Labor scholarship sends student to the Golden State

Jimmy Tunney

Jimmy Tunney was awarded a $2,500 scholarship made possible by the Woodruff Johnson & Palermo Labor Scholarship. He is attending Marymount California University to study accounting and law. Tunney is pictured with his mother Chris, far right, her partner, Kristen Ziman, and attorneys, from left, Dexter Evans, Mario Palermo and Jay Johnson. Jennifer Rice/staff photographer

Jennifer Rice Managing Editor

By Jennifer Rice
Managing Editor
Thursday, Sept. 3, 2015
Email Jennifer Rice at: jen@foxvalley

AURORA — California, baseball, accounting and law don’t sound like they mix well together, but college freshman Jimmy Tunney is going to make it work.

Tunney is starting out his college career 2,000 miles away in the Golden State (the California part) at Marymount California University, where the southpaw (the baseball part) will be playing for the Mariners. His lifelong passion for baseball and math (the accounting part) is driving him towards a career of writing sports contracts (the law part) for his future clients.

In an essay submitted to the Community Foundation of the Fox River Valley for scholarship opportunities, Tunney said he always, “had a plan for life and I knew that baseball and law school would be a part of it.”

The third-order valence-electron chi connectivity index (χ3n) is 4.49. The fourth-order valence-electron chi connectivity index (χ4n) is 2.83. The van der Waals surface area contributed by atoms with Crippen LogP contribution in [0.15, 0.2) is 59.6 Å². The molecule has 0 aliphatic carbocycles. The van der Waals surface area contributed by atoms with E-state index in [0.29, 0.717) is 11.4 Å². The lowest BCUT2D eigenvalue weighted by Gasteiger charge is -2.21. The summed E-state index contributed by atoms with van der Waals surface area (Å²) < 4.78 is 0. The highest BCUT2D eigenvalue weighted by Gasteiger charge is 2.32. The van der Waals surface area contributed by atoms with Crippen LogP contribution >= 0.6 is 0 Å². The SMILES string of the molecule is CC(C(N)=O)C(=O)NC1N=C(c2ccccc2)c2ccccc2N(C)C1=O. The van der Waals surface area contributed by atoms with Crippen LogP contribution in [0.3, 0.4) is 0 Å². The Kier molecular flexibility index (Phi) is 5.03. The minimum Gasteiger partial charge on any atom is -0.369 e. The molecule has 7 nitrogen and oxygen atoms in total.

With his essay, he was awarded a $2,500 scholarship made possible by the Woodruff Johnson & Palermo Labor Scholarship. (Woodruff Johnson & Palermo was not involved in the selection process for scholarship recipients.) The injury law firm created the scholarship in 2012 to give back to organized labor and to the Fox Valley community — which has helped make the firm the largest injury law firm in the greater Fox Valley area.

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Because the scholarship is a labor-minded scholarship, in order to be considered, one of the criteria was Tunney had to have a parent who is a union member. Tunney’s mother Chris is member of the Aurora Association of Professional Police Officers. As an Aurora Police Department (APD) investigator, she is part of a task force, which investigates allegations of child sexual abuse.

“Unfortunately, we are always busy. Each one of us juggles 30 to 40 case loads at a time,” she explained. With a Masters in child psychology abuse and neglect and juvenile delinquency, Chris said she loves the “naughty kids.”

“I love the kids that get in trouble, because that was me when I was younger. I seem to understand them better,” she added.

After his graduation from West Aurora High School, Jimmy, 18, was accepted to several colleges, but the warm weather of California beckoned him. Due to its prestigious accounting school, a strong runner up was the University of Illinois. Chris’ partner APD Cmmd. Kristen Ziman explained Jimmy was torn between the decision to play baseball (which wasn’t an option at U of I), and that was where his passion lies.

“Jim was never a child we worried about. We know he’d made the right decision,” Ziman said.

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